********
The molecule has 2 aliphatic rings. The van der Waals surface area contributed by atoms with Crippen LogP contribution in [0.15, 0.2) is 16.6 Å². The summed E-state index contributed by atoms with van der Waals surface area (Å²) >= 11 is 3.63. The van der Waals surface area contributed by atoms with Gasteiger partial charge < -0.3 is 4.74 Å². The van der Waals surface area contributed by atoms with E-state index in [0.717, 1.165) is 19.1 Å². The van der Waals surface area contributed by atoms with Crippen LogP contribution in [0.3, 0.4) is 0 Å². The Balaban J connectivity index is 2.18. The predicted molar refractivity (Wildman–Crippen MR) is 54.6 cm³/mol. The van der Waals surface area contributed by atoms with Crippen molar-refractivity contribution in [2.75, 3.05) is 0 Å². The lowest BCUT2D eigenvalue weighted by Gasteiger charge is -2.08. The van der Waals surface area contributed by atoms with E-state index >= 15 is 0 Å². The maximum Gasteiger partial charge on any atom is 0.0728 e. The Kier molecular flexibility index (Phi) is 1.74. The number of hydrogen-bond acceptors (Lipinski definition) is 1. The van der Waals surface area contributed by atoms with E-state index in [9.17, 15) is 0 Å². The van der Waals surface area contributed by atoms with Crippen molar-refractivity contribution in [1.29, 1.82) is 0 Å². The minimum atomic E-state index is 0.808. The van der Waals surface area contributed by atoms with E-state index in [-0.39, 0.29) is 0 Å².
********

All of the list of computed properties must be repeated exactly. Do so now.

The molecule has 2 aliphatic rings. The van der Waals surface area contributed by atoms with Crippen LogP contribution in [0.15, 0.2) is 16.6 Å². The summed E-state index contributed by atoms with van der Waals surface area (Å²) >= 11 is 3.63. The van der Waals surface area contributed by atoms with Gasteiger partial charge < -0.3 is 4.74 Å². The van der Waals surface area contributed by atoms with E-state index in [0.717, 1.165) is 19.1 Å². The van der Waals surface area contributed by atoms with Crippen LogP contribution in [0.3, 0.4) is 0 Å². The Balaban J connectivity index is 2.18. The predicted molar refractivity (Wildman–Crippen MR) is 54.6 cm³/mol. The van der Waals surface area contributed by atoms with Crippen molar-refractivity contribution in [2.75, 3.05) is 0 Å². The lowest BCUT2D eigenvalue weighted by Gasteiger charge is -2.08. The van der Waals surface area contributed by atoms with E-state index >= 15 is 0 Å². The maximum Gasteiger partial charge on any atom is 0.0728 e. The Kier molecular flexibility index (Phi) is 1.74. The number of hydrogen-bond acceptors (Lipinski definition) is 1. The van der Waals surface area contributed by atoms with E-state index in [9.17, 15) is 0 Å². The van der Waals surface area contributed by atoms with Crippen molar-refractivity contribution in [1.29, 1.82) is 0 Å². The minimum atomic E-state index is 0.808. The van der Waals surface area contributed by atoms with E-state index in [-0.39, 0.29) is 0 Å².